January 7, 2024

Patrick Cantlay makes feelings clear on Rory McIlroy after Ryder Cup d*** outburst | Golf | Sport


Patrick Cantlay has had his say after Rory McIlroy labelled him a ‘d***’ in the aftermath of their dramatic Ryder Cup clash in September. McIlroy and Matt Fitzpatrick took on Cantlay and Wyndham Clark in a Ryder Cup match for the ages at Marco Simone.

The match was eventually won by the Americans, after Cantlay rolled in an impressive birdie putt on the 18th green. Tensions soon boiled over in the celebration though, as Cantlay’s caddie Joe LaCava celebrated in the way of McIlroy, who still had a putt for the half.

After missing the putt, McIlroy exchanged words with LaCava, before he later clashed with Justin Thomas’ caddie Jim ‘Bones’ Mackay’ in the Marco Simone car park. Speaking in the weeks after, McIlroy did not hold back with his assessment of Cantlay in an interview with the Irish Independent.

Cantlay however has since played down the Northern Irishman’s ‘d***’ comment. “Yeah, I saw that [d*** comment],” the American told Golf.com: “I think it was taken out of context. And that’s kind of the world we live in, where the headline drives the story.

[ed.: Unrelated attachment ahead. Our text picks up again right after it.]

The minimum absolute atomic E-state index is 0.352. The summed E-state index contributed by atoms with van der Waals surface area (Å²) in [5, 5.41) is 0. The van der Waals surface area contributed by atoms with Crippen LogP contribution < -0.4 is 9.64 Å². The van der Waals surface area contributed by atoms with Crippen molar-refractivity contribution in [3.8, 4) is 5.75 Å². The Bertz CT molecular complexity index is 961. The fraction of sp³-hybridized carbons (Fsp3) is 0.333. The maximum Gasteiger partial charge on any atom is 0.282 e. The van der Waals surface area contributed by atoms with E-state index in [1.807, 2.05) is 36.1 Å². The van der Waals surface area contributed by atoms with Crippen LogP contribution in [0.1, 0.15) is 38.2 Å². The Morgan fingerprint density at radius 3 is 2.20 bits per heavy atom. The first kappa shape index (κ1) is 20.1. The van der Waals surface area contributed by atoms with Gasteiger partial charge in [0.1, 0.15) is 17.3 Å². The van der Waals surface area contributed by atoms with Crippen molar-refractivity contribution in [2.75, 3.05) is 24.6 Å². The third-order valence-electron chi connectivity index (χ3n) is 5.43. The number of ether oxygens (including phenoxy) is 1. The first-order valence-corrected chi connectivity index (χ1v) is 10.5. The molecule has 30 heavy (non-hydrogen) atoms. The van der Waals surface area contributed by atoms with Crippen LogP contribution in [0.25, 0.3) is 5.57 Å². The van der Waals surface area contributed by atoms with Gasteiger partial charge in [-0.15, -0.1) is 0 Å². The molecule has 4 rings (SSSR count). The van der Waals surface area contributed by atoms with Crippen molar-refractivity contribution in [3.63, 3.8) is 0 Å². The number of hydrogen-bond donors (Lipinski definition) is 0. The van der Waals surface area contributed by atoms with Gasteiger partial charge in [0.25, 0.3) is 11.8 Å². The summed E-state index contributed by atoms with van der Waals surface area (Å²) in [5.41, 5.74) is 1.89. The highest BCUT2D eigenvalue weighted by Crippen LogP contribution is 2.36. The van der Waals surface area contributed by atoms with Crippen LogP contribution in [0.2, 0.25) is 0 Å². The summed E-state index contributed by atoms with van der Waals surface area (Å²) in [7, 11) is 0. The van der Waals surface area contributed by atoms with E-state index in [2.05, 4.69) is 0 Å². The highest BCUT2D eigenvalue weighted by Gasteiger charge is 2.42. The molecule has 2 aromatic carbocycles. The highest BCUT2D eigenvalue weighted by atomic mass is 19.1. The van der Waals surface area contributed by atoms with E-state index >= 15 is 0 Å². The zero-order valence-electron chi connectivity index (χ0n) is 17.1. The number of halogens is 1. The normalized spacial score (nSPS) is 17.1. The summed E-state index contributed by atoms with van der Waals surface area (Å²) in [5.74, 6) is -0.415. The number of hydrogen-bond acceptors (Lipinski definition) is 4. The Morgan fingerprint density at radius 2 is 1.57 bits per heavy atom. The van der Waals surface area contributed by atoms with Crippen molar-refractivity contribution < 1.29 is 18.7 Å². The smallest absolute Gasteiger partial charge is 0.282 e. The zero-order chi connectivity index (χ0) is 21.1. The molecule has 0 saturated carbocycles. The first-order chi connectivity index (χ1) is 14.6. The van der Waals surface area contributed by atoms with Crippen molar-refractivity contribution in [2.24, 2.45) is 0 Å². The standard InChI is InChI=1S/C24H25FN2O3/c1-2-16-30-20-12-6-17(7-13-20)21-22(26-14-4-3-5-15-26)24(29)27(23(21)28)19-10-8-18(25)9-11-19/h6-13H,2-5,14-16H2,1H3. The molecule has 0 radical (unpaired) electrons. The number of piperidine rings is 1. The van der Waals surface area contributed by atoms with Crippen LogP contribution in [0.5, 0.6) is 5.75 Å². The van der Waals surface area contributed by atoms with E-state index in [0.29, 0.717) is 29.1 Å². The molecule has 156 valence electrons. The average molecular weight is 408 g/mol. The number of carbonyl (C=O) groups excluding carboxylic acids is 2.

McIlroy also described his relationship with the FedEx Cup champion as ‘average at best’, despite having worked alongside Cantlay on the PGA Tour’s Policy Board prior to his shock resignation in November.

Again however, the American believes there is no issue when it comes to their relationship. “I think we’re both highly competitive and we’re both trying to be the absolute best,” he commented.

“I think we both admire that part of each other. As far as the Policy Board goes, we’ve worked really closely together and had a really good working relationship over my year on the board. Look, I talked to him post-Ryder Cup and, y’know, everything was cordial and all good.”

Cantlay was never too far away from controversy at this year’s Ryder Cup. On day two of the event Sky Sports reported that the American had led a split within the U.S. locker room, centering around his frustration with not being paid to compete in the three-day event.

It was then alleged that Cantlay opted to not wear a cap whilst competing in protest over the lack of payment to play. The American however claimed there was no issue within the U.S. camp in Rome. “There was zero divide,” Cantlay added.

“I think if you asked all the assistant captains, the captain, the players, they would tell you it’s one of the closest locker rooms they’ve been a part of.”



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